Artists as Plant Lovers
Artists have long captured the vibrant color of flowers, the green of lush landscapes or focused on the intricacies of beautiful botanical forms. When the cold, stormy weather outside threatens, viewing art can bring pleasant memories of spring and summer’s garden back into view. Think about enjoying or giving the gift of botanically-inspired art this winter, as seen in beautifully illustrated books or exhibition catalogs.
Whether painterly, decorative, illustrative or created to document a collected specimen, landscape and botanical subjects have been some of the most popular with artists throughout history. The ancient Greeks of Santorini painted floral murals, marking the beginning of botanical art. And in Egypt, the Sumerians depicted the first potted plant in sculpted relief during the reign of Ur-Nammu in 2047-2030 BC.
Varied forms of floral art across the globe
China, Japan, India, and other Asian countries have long-established traditions for the depiction of plants and flowers in art. Flower painting in China, known as huahui, began in 4000 BC but evolved as a proper art form during the T’ang Dynasty (681-906 AD).
Little of the floral art of this time period survives. But the tradition of ink painting trees, flowers, fruit, and birds on silk continues to characterize the country’s traditional art to this day.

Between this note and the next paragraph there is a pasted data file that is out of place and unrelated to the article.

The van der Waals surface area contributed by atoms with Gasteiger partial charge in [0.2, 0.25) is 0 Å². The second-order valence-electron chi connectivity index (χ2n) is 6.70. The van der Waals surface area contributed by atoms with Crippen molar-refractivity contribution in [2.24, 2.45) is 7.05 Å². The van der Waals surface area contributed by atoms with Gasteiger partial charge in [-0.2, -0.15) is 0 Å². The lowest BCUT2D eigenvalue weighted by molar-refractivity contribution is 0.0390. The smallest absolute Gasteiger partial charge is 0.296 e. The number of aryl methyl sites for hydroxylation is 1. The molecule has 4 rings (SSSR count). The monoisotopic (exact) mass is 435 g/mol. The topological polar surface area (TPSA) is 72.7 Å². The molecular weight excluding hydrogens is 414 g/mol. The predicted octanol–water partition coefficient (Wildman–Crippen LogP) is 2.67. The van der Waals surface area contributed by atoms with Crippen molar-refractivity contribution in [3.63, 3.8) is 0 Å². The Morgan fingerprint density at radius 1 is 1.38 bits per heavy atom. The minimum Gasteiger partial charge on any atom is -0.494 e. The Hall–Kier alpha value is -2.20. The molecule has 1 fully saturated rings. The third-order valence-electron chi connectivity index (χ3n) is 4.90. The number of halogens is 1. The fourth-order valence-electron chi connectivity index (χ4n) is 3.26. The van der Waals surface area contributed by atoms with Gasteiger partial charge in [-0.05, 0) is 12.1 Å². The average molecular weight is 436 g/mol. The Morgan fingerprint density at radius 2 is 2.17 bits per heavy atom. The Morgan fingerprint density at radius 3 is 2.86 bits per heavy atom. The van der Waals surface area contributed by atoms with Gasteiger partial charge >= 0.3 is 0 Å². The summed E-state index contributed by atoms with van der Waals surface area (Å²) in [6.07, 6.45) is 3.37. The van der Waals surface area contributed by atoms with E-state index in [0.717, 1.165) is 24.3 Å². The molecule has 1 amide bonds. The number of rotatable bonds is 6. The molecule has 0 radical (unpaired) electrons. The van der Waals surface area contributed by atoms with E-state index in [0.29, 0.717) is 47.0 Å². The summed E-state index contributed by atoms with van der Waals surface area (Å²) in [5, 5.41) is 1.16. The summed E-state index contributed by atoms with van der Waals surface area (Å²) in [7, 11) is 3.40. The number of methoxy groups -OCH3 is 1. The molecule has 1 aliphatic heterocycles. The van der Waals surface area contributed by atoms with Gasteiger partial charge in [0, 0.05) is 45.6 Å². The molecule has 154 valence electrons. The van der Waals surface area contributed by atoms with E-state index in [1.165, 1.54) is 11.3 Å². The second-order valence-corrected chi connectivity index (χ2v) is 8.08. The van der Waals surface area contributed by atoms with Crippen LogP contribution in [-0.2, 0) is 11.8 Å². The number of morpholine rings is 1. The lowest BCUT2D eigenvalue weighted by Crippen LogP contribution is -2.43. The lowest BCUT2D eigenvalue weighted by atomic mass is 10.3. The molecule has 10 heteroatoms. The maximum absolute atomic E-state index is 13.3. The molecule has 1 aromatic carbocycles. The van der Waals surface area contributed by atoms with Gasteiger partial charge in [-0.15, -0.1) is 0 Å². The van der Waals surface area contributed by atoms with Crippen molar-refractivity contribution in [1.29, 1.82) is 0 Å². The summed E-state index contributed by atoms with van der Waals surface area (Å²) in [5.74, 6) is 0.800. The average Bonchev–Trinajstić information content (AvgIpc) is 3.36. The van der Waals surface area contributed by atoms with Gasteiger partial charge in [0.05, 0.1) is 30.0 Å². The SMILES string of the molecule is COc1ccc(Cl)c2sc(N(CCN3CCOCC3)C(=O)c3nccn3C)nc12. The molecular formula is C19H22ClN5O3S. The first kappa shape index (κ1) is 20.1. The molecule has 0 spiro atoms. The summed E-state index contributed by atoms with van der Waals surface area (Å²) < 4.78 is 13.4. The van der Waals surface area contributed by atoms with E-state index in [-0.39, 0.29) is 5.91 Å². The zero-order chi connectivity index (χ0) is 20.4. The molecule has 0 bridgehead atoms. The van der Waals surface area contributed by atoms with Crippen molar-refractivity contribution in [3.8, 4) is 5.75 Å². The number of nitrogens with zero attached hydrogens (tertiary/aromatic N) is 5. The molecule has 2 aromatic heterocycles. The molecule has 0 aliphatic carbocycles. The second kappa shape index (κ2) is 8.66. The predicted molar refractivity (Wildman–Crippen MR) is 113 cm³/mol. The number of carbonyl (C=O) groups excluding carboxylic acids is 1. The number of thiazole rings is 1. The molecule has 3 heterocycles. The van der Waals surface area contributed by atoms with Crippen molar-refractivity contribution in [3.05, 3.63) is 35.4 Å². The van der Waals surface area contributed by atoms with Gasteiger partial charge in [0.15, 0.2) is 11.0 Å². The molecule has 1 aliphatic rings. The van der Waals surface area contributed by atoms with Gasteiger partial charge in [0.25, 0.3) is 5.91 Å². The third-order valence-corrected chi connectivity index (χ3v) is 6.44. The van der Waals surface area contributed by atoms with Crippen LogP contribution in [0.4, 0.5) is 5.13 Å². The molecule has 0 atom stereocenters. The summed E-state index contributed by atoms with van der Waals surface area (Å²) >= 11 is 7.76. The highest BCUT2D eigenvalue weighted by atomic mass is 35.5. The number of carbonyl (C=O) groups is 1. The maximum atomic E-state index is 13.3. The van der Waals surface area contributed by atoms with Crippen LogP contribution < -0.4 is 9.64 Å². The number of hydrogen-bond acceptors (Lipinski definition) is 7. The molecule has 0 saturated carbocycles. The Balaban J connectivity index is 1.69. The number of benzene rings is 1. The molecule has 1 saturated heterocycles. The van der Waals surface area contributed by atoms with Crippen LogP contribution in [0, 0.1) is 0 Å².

Floral still-life paintings
The paintings of the “Old Dutch Masters” of the Netherlands marked a heyday of the floral still-life genre. Paintings by these Renaissance painters often featured lush floral bouquets that included bi-colored or “broken” tulips, referred to as “Rembrandt Tulips.”
In perhaps the most popular of floral still-life paintings, the Dutch post-impressionist painter Vincent Van Gogh painted five large canvases of yellow sunflowers in the late 1800s. Not unlike many other flower paintings, Van Gogh’s sunflowers were symbolic. He remarked that the flowers represented “gratitude.”
Garden landscapes as inspiration
Landscape painters often immortalize garden settings, and one of the most famous of garden muses is that of impressionist painter Claude Monet in Giverny, France. Monet immortalized flowers, water lilies and haystacks in a series of famous paintings spanning forty years of his life at the location.
Austrian symbolist painter Gustav Klimt, took a different approach to depicting a garden in his paintings, using repetition to create a gold and multi-colored colored surface pattern of blossoms.
And in a true example of biophilia, Mexican artist Freda Kahlo used her love of the plants and trees in her garden to inspire her art and comfort her in illness. Kahlo’s plant collection included ferns, palms, magnolias, fruit trees and cactus, often featured in her colorful paintings.
Botanical art for the modern age
The invention of photography allowed artists to make closer, more realistic and less expressive examination of plant life. The photogram, a contact print made without a camera, became an avant-garde art form in the 1920s. Artists Man Ray and László Moholy-Nagy used plant specimens as their subjects. Today’s artists are using laser scanners to document plant material.
Botanical Art Books for Reading and Gifting
Below are some book suggestions on Amazon.com on botanical art and art depicting plants and landscapes. These make for great holiday gifts or for entertaining reading and viewing any time of year!